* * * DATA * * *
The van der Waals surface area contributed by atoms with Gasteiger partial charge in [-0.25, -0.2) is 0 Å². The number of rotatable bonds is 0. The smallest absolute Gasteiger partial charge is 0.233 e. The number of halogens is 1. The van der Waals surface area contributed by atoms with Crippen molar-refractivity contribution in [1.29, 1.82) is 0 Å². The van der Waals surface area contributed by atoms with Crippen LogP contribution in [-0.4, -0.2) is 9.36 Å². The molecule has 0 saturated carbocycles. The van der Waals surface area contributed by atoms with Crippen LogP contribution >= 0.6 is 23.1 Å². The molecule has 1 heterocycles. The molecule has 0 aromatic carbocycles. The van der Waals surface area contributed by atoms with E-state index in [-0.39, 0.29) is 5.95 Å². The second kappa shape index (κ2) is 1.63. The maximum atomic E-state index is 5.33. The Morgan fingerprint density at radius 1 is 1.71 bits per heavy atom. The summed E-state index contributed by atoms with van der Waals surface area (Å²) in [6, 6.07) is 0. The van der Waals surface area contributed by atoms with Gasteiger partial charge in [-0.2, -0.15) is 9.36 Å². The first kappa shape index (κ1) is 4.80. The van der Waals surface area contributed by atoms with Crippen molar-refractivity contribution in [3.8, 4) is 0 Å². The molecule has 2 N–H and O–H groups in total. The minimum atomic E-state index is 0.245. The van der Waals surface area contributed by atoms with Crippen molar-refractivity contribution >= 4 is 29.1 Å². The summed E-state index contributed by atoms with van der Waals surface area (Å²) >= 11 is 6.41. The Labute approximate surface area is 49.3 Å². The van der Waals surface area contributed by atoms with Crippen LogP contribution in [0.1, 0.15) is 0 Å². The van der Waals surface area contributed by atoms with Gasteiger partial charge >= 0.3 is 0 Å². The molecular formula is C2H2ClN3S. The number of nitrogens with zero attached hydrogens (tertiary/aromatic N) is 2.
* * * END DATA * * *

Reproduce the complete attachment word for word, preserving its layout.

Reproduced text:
The van der Waals surface area contributed by atoms with Gasteiger partial charge in [-0.25, -0.2) is 0 Å². The number of rotatable bonds is 0. The smallest absolute Gasteiger partial charge is 0.233 e. The number of halogens is 1. The van der Waals surface area contributed by atoms with Crippen molar-refractivity contribution in [1.29, 1.82) is 0 Å². The van der Waals surface area contributed by atoms with Crippen LogP contribution in [-0.4, -0.2) is 9.36 Å². The molecule has 0 saturated carbocycles. The van der Waals surface area contributed by atoms with Crippen LogP contribution >= 0.6 is 23.1 Å². The molecule has 1 heterocycles. The molecule has 0 aromatic carbocycles. The van der Waals surface area contributed by atoms with E-state index in [-0.39, 0.29) is 5.95 Å². The second kappa shape index (κ2) is 1.63. The maximum atomic E-state index is 5.33. The Morgan fingerprint density at radius 1 is 1.71 bits per heavy atom. The summed E-state index contributed by atoms with van der Waals surface area (Å²) in [6, 6.07) is 0. The van der Waals surface area contributed by atoms with Gasteiger partial charge in [-0.2, -0.15) is 9.36 Å². The first kappa shape index (κ1) is 4.80. The van der Waals surface area contributed by atoms with Crippen molar-refractivity contribution in [3.8, 4) is 0 Å². The molecule has 2 N–H and O–H groups in total. The minimum atomic E-state index is 0.245. The van der Waals surface area contributed by atoms with Crippen molar-refractivity contribution >= 4 is 29.1 Å². The summed E-state index contributed by atoms with van der Waals surface area (Å²) >= 11 is 6.41. The Labute approximate surface area is 49.3 Å². The van der Waals surface area contributed by atoms with Crippen LogP contribution in [0.1, 0.15) is 0 Å². The van der Waals surface area contributed by atoms with Gasteiger partial charge >= 0.3 is 0 Å². The molecular formula is C2H2ClN3S. The number of nitrogens with zero attached hydrogens (tertiary/aromatic N) is 2.